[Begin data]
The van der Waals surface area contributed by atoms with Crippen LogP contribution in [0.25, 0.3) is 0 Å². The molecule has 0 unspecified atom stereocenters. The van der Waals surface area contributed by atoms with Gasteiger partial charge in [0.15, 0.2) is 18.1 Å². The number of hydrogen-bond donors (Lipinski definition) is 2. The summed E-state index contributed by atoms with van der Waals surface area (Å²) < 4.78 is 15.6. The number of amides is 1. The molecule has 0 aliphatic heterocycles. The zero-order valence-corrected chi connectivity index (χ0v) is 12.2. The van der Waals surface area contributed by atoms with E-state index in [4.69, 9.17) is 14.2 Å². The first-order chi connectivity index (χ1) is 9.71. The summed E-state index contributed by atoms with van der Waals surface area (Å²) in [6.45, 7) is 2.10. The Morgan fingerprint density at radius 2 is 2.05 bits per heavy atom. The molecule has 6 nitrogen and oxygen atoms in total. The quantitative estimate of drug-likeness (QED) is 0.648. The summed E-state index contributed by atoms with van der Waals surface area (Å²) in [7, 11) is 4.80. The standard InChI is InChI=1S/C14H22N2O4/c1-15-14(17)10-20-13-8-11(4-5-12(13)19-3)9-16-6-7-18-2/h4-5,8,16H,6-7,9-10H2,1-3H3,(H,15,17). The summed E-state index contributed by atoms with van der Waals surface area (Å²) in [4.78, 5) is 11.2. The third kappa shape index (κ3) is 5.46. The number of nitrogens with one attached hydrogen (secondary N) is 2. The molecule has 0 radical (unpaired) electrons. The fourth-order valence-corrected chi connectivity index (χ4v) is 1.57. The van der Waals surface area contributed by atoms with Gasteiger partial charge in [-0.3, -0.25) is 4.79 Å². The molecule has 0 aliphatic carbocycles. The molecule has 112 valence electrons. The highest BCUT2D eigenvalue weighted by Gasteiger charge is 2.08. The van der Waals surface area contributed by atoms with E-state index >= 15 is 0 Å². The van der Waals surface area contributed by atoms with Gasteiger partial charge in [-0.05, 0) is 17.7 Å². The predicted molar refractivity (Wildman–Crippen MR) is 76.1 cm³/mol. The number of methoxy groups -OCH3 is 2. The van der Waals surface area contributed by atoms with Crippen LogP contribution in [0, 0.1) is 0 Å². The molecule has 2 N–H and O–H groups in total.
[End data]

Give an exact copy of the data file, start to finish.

The van der Waals surface area contributed by atoms with Crippen LogP contribution in [0.25, 0.3) is 0 Å². The molecule has 0 unspecified atom stereocenters. The van der Waals surface area contributed by atoms with Gasteiger partial charge in [0.15, 0.2) is 18.1 Å². The number of hydrogen-bond donors (Lipinski definition) is 2. The summed E-state index contributed by atoms with van der Waals surface area (Å²) < 4.78 is 15.6. The number of amides is 1. The molecule has 0 aliphatic heterocycles. The zero-order valence-corrected chi connectivity index (χ0v) is 12.2. The van der Waals surface area contributed by atoms with E-state index in [4.69, 9.17) is 14.2 Å². The first-order chi connectivity index (χ1) is 9.71. The summed E-state index contributed by atoms with van der Waals surface area (Å²) in [6.45, 7) is 2.10. The Morgan fingerprint density at radius 2 is 2.05 bits per heavy atom. The molecule has 6 nitrogen and oxygen atoms in total. The quantitative estimate of drug-likeness (QED) is 0.648. The summed E-state index contributed by atoms with van der Waals surface area (Å²) in [7, 11) is 4.80. The standard InChI is InChI=1S/C14H22N2O4/c1-15-14(17)10-20-13-8-11(4-5-12(13)19-3)9-16-6-7-18-2/h4-5,8,16H,6-7,9-10H2,1-3H3,(H,15,17). The summed E-state index contributed by atoms with van der Waals surface area (Å²) in [4.78, 5) is 11.2. The third kappa shape index (κ3) is 5.46. The number of nitrogens with one attached hydrogen (secondary N) is 2. The molecule has 0 radical (unpaired) electrons. The fourth-order valence-corrected chi connectivity index (χ4v) is 1.57. The van der Waals surface area contributed by atoms with Gasteiger partial charge in [-0.3, -0.25) is 4.79 Å². The molecule has 0 aliphatic carbocycles. The molecule has 112 valence electrons. The highest BCUT2D eigenvalue weighted by Gasteiger charge is 2.08. The van der Waals surface area contributed by atoms with E-state index >= 15 is 0 Å². The van der Waals surface area contributed by atoms with Gasteiger partial charge in [-0.05, 0) is 17.7 Å². The predicted molar refractivity (Wildman–Crippen MR) is 76.1 cm³/mol. The number of methoxy groups -OCH3 is 2. The van der Waals surface area contributed by atoms with Crippen LogP contribution in [0, 0.1) is 0 Å². The molecule has 2 N–H and O–H groups in total.